During our practice, we realized the vascularization is one of the most important factors to prevent the complications especially the urethral stricture. Thus, we made some modification in our Duckett approach initially by making spatulated anastomoses on both ends of flap with native meatus proximally and glanular urethral plate distally. This was a very efficient strategy. Since then, we hardly have had urethral stricture on both anastomoses except a few strictures inside the neourethra. In the re-operated cases, the stricture appeared along the dorsal wall of the neourethra where the suture line of the tubularized flap was placed against the tunica albuginea of the corpora cavernosa. We assumed this was possibly due to the less vascularization of both the sutured tissue and the tunica albuginea. An inversion of the flap in order to transfer the suture line ventrally and wrap it with the well-vascularized flap pedicle may solve this problem. In our series of 32 patients, the short term outcome was satisfactory. The occurrence of the urethral stricture decreased without increasing urethrocutaneous fistulae.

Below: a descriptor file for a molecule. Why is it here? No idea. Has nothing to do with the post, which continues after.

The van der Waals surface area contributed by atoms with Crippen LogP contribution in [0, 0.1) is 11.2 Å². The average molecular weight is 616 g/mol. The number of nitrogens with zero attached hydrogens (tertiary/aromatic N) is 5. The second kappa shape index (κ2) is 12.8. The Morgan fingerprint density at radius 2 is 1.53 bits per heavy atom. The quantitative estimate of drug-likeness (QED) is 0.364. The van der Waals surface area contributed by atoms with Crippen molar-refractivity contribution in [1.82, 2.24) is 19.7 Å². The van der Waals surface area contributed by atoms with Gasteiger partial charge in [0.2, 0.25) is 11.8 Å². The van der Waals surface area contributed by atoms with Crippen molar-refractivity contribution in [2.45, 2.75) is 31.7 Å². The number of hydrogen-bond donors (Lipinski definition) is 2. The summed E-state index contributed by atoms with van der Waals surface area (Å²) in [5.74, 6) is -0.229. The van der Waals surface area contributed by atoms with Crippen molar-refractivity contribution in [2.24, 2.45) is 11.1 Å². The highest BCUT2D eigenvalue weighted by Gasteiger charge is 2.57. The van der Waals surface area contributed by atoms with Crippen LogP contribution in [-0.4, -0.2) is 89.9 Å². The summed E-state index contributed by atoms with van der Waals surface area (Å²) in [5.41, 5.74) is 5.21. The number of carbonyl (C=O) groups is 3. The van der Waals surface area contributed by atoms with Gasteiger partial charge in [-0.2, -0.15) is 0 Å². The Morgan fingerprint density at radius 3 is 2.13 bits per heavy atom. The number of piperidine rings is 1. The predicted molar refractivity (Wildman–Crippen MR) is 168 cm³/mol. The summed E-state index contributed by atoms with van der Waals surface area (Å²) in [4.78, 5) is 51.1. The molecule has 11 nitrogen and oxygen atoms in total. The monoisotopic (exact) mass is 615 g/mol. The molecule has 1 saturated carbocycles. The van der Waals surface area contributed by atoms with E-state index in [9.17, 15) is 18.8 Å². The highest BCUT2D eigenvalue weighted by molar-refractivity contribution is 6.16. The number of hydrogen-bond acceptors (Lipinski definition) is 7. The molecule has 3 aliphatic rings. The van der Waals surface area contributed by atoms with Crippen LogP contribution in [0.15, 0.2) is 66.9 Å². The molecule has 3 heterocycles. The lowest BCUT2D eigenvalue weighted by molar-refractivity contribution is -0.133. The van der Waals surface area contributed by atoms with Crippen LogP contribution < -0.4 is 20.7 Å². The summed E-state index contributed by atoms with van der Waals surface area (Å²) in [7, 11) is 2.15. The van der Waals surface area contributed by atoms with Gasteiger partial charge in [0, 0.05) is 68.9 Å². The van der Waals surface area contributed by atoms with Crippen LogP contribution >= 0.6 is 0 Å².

At last we can understand the Duckett’s procedure is a highly experience-demanding maneuver with a long learning curve. We hope this publication would arouse the enthusiasm for it again in hypospadias repair, and hope more attention would be paid on vascularization of neo-urethera and its relation with stricture.
Written By: Fang Chen, M.D., Ph.D, Shanghai Children's Hospital
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